Abstract: Molecularly Imprinted Polymers (MIPs) are synthesized in the presence of a template (quercetin, kaempferol and hydroxytyrosol) which results in the formation of specific recognition cavities complementary to the template in shape and chemical functionality. This successful preparation provides an innovative opportunity for the development of advanced separation materials, with applications in the field of wine and fermentation analysis. Also, compared to their biological counterparts, MIPs offer different advantages, such as simplicity in manufacturing and durability. All polymers were created via thermally initiated polymerization using methacrylic acid and ethylene glycol dimethacrylate as functional monomer and cross-linker, respectively. The developed flavonoid-MIPs enabled selective extraction of the template even from complex mixtures, demonstrating the potential for designing biomimetic recognition materials with improved selectivity for biomolecules with tunable functionality. The capillary electrophoresis analytical data provided enough evidence for the percentage of the recognition ability of the above-mentioned polymers toward the respective functional. Molecular analysis such as 1H NMR was used for experimentally confirming the prevalent template-monomer interactions at the pre-polymerisation mixture, yielded further information on the nature of the complexes formed prior to the polymerization step. These results demonstrated hydrogen-bonding interactions of methacrylic acid and the respective functional molecule. The present work also demonstrates the utility of this strategy toward analyzing complex non-covalent interaction mechanisms between small bioactive molecules.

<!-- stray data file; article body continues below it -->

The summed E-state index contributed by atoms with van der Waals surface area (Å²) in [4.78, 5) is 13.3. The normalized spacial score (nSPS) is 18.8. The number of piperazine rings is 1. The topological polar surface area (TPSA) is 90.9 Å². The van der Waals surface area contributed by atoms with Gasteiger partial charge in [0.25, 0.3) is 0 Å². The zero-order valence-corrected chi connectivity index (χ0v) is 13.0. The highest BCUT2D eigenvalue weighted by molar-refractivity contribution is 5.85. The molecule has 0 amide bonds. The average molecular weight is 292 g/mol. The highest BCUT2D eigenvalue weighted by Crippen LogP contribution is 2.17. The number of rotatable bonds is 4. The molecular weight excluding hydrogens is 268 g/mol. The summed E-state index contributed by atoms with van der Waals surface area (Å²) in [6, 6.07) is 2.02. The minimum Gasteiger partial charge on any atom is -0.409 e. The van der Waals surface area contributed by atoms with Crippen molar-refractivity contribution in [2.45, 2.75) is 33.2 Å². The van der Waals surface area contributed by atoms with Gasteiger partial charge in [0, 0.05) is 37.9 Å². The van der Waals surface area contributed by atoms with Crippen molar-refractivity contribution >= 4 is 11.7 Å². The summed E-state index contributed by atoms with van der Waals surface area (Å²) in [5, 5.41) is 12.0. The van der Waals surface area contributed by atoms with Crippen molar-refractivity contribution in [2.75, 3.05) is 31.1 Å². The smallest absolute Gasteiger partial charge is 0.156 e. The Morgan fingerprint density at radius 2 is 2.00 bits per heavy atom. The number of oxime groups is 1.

Template and target information: flavonoids, quercetin, kaempferol, hydroxytyrosol